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KBC Group 

“Market Cap $26.31 B As of May 2014

At a Glance

  • Industry: Major Banks
  • Founded: 1935
  • Country: Belgium
  • CEO: Johan Thijs
  • Website: www.kbc.be
  • Employees: 38,167
  • Sales: $17.19 B
  • Headquarters: Brussels

Forbes Lists

#260 Global 2000

  • #554 in Sales
  • #485 in Profit
  • #93 in Assets
  • #421 in Market value
Profile

KBC Group SA/NV is engaged in the banking industry. It operates through the following segments:Belgium, Central and Eastern Europe, Merchant Banking, and Group Centre. The Belgium segment engages in the retail and private bancassurance activities in Belgium. The Central and Eastern Europe segment comprises all group activities pursued in Central and Eastern Europe. The Merchant Banking segment engages in corporate banking and market activities in Belgium and abroad. The Shared Services and Operations segment provides support to and serves as a product provider for the other segments. The company was founded on February 9, 1935 and is headquartered in Brussels, Belgium.

“KBC Group History

The Catholic Volksbank van Leuven, founded in 1889, was one of the earliest predecessors of the KBC Bank. Another predecessor was the Bremer Vorschussverein, founded in 1889 and changed later into Bankverein Bremen AG. In 1935, the banks Algemeene Bankvereeniging and Volksbank van Leuven merged with the Bank voor Handel en Nijverheid to create the Kredietbank. The Kredietbank would be the only Belgian financial institution under Flemish control which would survive the financial crisis of the great depression of the 1930s. Fernand Collin, who became president in 1938, conceived thebusiness strategy which would lead to the growth of the bank. He defined the Kredietbank as an independent bank with a decidedly Flemish character which would be an instrument to further Flemish economic growth.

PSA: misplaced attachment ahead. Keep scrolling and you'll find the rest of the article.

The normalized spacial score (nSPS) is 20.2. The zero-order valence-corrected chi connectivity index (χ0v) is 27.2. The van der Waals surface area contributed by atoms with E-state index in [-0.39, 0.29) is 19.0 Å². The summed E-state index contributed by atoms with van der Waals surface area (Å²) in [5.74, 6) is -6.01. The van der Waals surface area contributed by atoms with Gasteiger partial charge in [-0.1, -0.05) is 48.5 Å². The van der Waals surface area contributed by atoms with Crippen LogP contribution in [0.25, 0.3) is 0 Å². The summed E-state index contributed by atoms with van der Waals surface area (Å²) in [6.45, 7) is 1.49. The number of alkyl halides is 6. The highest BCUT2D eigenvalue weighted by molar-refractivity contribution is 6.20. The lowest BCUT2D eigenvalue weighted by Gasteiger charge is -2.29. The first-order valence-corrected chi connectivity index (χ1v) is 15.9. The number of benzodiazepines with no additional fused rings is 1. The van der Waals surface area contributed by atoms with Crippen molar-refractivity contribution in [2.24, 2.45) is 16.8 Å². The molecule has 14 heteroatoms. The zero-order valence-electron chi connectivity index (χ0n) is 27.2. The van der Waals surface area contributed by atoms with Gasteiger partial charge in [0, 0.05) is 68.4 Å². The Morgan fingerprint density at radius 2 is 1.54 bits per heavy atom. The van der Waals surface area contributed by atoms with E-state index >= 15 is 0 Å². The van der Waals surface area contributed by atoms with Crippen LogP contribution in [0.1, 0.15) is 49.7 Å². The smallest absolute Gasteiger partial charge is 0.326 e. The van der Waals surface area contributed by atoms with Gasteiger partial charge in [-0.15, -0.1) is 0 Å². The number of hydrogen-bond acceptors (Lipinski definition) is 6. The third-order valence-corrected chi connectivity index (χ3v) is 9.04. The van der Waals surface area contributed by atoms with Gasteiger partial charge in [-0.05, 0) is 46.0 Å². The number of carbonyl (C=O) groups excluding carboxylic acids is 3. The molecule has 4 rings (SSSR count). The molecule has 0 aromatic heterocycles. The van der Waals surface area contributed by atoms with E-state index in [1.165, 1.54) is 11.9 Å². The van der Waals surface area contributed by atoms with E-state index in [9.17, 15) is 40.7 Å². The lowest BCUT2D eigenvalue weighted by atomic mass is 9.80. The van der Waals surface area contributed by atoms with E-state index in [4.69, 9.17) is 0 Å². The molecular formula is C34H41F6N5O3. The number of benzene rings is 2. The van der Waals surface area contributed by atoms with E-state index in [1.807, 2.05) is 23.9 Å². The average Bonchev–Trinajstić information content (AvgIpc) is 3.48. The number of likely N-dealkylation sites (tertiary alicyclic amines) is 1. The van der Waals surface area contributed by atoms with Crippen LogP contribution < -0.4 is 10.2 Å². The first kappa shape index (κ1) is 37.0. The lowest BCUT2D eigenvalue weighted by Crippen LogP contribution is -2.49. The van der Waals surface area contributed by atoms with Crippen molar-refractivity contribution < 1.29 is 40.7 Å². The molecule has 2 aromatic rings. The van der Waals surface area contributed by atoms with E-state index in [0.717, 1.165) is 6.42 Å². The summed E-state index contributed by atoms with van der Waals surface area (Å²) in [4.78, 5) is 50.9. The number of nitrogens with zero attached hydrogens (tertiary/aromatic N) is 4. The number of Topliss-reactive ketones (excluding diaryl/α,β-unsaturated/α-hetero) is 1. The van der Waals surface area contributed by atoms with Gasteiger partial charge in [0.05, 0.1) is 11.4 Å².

During World War II, the bank would be able to expand its activities and grow its deposits from the Flemish middle class. After the war, because of the economic recovery, the Kredietbank, now the third largest bank in Belgium, was able to increase the number of operating branches in Flanders. The postwar growth strategy of the bank, emphasized foreign expansion and the development of portfolio-management services for investors. The bank expanded into Luxembourg in 1949 with the Kredietbank S.A. Luxembourgeoiseand into Wallonia with the establishment of the Crédit Général de Belgique in 1961.

The Kredietbank also expanded into Belgian Congo. It established a branch in Léopoldville in 1952. Then in 1954 it acquired Banque Congolaise pour l’Industrie, le Commerce, et l’Agriculture and renamed it Kredietbank-Congo,[2] Ultimately it had four branches, one each in Léopoldville, Bukavu, Elizabethville and Stanleyville. Due the situation emerging after the independence of Belgian Congo in 1960, the bank discontinued its Congolese operations in 1966.

In the sixties, driven by increasing competition, the bank worked on the expansion of its branch network and improvement of consumer services. In 1966, the bank began building a foreign-correspondent network and the establishment of foreign branches in New York, London, the Cayman Islands, and a subsidiary in Geneva, the Kredietbank (Suisse) S.A.. In 1970, together with six other European institutions, Kredietbank established the Inter-Alpha Group of Banks. The Kredietbank N.V. Bruxelles acquired the main part of the shares from the Bankverein Bremen AG since 1982. The branch in Bremen was renamed to Kredietbank-Bankverein AG in 1990.

In 1998, the Kredietbank merged with two financial institutions originating from the Boerenbond (Vlaanderen) (nl) (E: Belgian Catholic Farmers Association), ABB-insurance and CERA Bank, to form the ‘KBC Bank and Insurance Holding Company’. Since then, the group has significantly expanded its activities, chiefly in Central and Eastern Europe. In 2005, KBC set another milestone by merging with its parent company, Almanij, and changing its name to KBC Groep NV (nl).

Over the past decade, KBC has built up a strong presence in many of the countries that joined the EU on 1 May 2004 (Poland, Hungary, the Czech and Slovak Republics) by investing some 7.4 billion euros in acquisitions. More recently (2007), KBC has made acquisitions in Bulgaria (DZI Insurance, DZI Invest and EIBANK), Romania (KBC Securities Romania, Romstal Leasing and INK Insurance Broker), Russia (Absolut Bank), Serbia (KBC Banka and Senzal, now KBC Securities AD Beograd, Hipobroker, now KBC Broker, and Bastion, now KBC Securities Corporate Finance) and Slovakia (Istrobanka).

After receiving government support during the financial crisis, the bank embarked on a divestment programme to satisfy the requirements of the European Commission. As such, it has sold or is planning to sell several subsidiaries, such as Centea, Fidea, Kredyt Bank, ADB, KBC Deutschland, and KBL epb (Krediet Bank Luxembourgeoise), its network of European private banking subsidiaries.”

*Information from Forbes.com and Wikipedia.org

**Video published on YouTube by “KBCBankEnVerzekering

Industry:

Major Banks